The Colorado education system must demand more academic preparation from elementary and secondary students so they can enter college with the ability to succeed, Lt. Gov. Joseph Garcia told Fort Lewis College trustees Friday.
Legislative funding cuts have produced student debt, driven up tuition and limited access to education, Garcia said.
Garcia kept remarks brief because he was on his way to Ignacio for the funeral of Southern Ute Indian Tribal Chairman Jimmy Newton Jr., who died Monday of an undisclosed cause.
Garcia told FLC trustees that their institution is a "jewel" of higher education, but that it faces challenges.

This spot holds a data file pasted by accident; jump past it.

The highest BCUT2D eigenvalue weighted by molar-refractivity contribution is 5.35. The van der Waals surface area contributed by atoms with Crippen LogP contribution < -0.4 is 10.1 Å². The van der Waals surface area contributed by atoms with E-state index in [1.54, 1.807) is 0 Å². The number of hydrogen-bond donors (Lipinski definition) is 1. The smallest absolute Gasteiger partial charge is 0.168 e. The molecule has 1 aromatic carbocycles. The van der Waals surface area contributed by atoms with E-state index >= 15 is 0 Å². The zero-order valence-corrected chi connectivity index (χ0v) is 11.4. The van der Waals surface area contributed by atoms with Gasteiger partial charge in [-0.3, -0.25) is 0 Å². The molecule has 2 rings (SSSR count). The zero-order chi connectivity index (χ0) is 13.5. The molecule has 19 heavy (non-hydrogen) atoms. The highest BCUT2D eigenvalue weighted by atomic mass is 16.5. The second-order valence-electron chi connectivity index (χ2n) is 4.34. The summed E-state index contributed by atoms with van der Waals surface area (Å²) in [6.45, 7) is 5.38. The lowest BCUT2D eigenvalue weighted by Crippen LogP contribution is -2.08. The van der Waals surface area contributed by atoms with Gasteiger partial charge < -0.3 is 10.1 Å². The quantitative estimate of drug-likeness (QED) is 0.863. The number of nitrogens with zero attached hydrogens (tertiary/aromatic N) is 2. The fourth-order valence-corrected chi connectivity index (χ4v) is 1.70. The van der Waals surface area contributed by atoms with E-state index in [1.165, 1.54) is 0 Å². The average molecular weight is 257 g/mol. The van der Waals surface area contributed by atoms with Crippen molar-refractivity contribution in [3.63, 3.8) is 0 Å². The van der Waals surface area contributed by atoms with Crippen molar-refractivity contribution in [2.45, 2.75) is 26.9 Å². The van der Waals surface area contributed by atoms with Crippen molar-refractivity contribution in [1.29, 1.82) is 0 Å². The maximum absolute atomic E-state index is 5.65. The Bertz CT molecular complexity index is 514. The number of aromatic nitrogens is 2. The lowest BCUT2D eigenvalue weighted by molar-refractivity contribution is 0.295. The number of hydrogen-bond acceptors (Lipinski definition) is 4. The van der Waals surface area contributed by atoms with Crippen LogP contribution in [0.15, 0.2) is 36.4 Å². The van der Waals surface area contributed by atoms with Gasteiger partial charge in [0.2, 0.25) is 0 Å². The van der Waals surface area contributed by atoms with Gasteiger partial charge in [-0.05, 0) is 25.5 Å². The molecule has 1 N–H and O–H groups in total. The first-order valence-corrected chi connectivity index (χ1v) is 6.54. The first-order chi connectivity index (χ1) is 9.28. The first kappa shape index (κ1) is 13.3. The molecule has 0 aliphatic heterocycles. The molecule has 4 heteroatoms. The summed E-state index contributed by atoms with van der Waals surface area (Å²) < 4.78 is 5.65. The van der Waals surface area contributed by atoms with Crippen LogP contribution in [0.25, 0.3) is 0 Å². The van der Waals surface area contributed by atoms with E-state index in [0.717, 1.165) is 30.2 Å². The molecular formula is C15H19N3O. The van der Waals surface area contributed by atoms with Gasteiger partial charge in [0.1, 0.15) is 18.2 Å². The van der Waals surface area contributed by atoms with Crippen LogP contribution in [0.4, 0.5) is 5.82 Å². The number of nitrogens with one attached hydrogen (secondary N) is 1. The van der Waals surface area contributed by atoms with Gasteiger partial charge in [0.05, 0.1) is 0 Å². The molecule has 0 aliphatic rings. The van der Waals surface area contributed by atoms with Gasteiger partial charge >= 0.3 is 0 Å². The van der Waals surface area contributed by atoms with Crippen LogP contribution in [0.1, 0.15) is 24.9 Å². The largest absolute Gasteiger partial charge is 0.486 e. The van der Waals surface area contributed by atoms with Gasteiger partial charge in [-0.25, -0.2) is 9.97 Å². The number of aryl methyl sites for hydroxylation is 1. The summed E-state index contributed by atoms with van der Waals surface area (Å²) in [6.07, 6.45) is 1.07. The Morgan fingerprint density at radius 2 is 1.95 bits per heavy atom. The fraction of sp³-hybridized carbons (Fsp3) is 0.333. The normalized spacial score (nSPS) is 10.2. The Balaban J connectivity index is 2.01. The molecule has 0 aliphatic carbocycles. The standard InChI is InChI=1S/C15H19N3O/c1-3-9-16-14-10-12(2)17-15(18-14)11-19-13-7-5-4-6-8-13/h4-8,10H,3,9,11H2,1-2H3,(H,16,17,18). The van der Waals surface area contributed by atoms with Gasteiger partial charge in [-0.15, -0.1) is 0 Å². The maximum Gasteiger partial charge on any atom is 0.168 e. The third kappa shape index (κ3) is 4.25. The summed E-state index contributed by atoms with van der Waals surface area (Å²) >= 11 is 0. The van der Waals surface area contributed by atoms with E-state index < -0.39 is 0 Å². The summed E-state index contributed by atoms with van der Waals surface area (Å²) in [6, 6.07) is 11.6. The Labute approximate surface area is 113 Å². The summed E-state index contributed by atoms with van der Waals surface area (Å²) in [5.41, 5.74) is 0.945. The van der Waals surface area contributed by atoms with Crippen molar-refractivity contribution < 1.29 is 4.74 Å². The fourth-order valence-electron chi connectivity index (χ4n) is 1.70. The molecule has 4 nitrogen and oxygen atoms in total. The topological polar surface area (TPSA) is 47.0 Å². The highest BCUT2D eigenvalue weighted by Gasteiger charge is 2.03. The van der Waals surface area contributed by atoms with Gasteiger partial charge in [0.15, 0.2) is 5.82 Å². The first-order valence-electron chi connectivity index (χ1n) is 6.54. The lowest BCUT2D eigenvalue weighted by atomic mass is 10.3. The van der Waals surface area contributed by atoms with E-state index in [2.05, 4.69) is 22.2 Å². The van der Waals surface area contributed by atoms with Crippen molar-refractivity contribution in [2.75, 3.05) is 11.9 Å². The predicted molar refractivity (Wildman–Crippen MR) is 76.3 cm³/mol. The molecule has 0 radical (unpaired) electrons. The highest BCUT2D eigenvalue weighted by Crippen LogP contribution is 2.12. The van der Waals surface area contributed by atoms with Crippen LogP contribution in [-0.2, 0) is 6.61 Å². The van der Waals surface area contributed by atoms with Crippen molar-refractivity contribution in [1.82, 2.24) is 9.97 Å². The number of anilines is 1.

Colorado has one of the best educated populations in the country but is one of the poorest in education funding, Garcia said.
The result is seen in rural areas where the percentage of adults with a post-secondary degree is in single digits, compared with more than 53 percent in urban areas.
Among ethnic minorities, the difference is even more pronounced, he said.
Garcia was president of Pikes Peak Community College from 2001 to 2006 and president of Colorado State University Pueblo from 2006 to 2010 when he became Gov. John Hickenlooper's running mate.
"We need to raise the bar on requirements for graduating from high school," Garcia said. "Tougher standards are needed from kindergarten through high school.
"We can't wait until students show up for college," Garcia said.
Too many high school seniors - up to 40 percent - require remedial work when they go off to college, Garcia said. If more than minimal remedial work is required, there is a good possibility the student will fail to get a college degree.